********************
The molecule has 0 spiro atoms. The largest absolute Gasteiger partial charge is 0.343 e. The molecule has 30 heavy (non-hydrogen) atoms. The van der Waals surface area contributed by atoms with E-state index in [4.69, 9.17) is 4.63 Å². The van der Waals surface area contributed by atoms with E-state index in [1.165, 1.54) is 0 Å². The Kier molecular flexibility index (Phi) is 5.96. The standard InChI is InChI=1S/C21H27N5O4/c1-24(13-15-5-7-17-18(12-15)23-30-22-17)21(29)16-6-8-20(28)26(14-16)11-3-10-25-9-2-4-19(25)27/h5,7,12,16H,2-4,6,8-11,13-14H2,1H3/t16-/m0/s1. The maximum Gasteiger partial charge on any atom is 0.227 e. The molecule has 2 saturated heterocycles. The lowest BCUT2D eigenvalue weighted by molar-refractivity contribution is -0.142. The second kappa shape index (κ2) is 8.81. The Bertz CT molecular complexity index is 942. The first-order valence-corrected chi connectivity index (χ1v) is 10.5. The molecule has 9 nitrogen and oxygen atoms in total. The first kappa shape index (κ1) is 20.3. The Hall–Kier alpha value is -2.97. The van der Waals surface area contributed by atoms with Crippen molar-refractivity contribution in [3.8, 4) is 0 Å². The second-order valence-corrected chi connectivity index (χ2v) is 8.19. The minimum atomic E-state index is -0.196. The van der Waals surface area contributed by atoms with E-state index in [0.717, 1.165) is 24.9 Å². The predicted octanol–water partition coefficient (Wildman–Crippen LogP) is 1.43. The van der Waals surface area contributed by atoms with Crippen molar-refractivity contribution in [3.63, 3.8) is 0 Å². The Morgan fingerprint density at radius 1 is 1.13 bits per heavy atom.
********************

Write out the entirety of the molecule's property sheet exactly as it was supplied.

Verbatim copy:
The molecule has 0 spiro atoms. The largest absolute Gasteiger partial charge is 0.343 e. The molecule has 30 heavy (non-hydrogen) atoms. The van der Waals surface area contributed by atoms with E-state index in [4.69, 9.17) is 4.63 Å². The van der Waals surface area contributed by atoms with E-state index in [1.165, 1.54) is 0 Å². The Kier molecular flexibility index (Phi) is 5.96. The standard InChI is InChI=1S/C21H27N5O4/c1-24(13-15-5-7-17-18(12-15)23-30-22-17)21(29)16-6-8-20(28)26(14-16)11-3-10-25-9-2-4-19(25)27/h5,7,12,16H,2-4,6,8-11,13-14H2,1H3/t16-/m0/s1. The maximum Gasteiger partial charge on any atom is 0.227 e. The molecule has 2 saturated heterocycles. The lowest BCUT2D eigenvalue weighted by molar-refractivity contribution is -0.142. The second kappa shape index (κ2) is 8.81. The Bertz CT molecular complexity index is 942. The first-order valence-corrected chi connectivity index (χ1v) is 10.5. The molecule has 9 nitrogen and oxygen atoms in total. The first kappa shape index (κ1) is 20.3. The Hall–Kier alpha value is -2.97. The van der Waals surface area contributed by atoms with Crippen molar-refractivity contribution in [3.8, 4) is 0 Å². The second-order valence-corrected chi connectivity index (χ2v) is 8.19. The minimum atomic E-state index is -0.196. The van der Waals surface area contributed by atoms with E-state index in [0.717, 1.165) is 24.9 Å². The predicted octanol–water partition coefficient (Wildman–Crippen LogP) is 1.43. The van der Waals surface area contributed by atoms with Crippen molar-refractivity contribution in [3.63, 3.8) is 0 Å². The Morgan fingerprint density at radius 1 is 1.13 bits per heavy atom.